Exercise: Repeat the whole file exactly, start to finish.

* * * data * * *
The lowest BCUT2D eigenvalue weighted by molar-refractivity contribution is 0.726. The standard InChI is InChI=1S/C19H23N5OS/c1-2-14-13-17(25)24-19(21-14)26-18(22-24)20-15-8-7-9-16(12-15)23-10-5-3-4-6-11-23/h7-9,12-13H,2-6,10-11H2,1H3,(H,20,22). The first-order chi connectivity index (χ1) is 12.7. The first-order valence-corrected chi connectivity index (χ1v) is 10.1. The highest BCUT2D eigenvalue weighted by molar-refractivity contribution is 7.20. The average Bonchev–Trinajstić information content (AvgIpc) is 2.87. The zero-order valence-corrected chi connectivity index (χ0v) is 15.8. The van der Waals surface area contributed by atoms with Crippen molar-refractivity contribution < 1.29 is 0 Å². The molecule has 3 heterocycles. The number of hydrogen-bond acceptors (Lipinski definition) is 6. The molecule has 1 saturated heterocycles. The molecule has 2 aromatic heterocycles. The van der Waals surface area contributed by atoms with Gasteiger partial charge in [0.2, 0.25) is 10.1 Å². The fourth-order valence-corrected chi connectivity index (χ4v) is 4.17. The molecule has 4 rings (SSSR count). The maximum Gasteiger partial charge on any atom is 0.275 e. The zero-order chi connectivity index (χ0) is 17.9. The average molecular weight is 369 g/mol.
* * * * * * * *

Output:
The lowest BCUT2D eigenvalue weighted by molar-refractivity contribution is 0.726. The standard InChI is InChI=1S/C19H23N5OS/c1-2-14-13-17(25)24-19(21-14)26-18(22-24)20-15-8-7-9-16(12-15)23-10-5-3-4-6-11-23/h7-9,12-13H,2-6,10-11H2,1H3,(H,20,22). The first-order chi connectivity index (χ1) is 12.7. The first-order valence-corrected chi connectivity index (χ1v) is 10.1. The highest BCUT2D eigenvalue weighted by molar-refractivity contribution is 7.20. The average Bonchev–Trinajstić information content (AvgIpc) is 2.87. The zero-order valence-corrected chi connectivity index (χ0v) is 15.8. The van der Waals surface area contributed by atoms with Crippen molar-refractivity contribution < 1.29 is 0 Å². The molecule has 3 heterocycles. The number of hydrogen-bond acceptors (Lipinski definition) is 6. The molecule has 1 saturated heterocycles. The molecule has 2 aromatic heterocycles. The van der Waals surface area contributed by atoms with Gasteiger partial charge in [0.2, 0.25) is 10.1 Å². The fourth-order valence-corrected chi connectivity index (χ4v) is 4.17. The molecule has 4 rings (SSSR count). The maximum Gasteiger partial charge on any atom is 0.275 e. The zero-order chi connectivity index (χ0) is 17.9. The average molecular weight is 369 g/mol.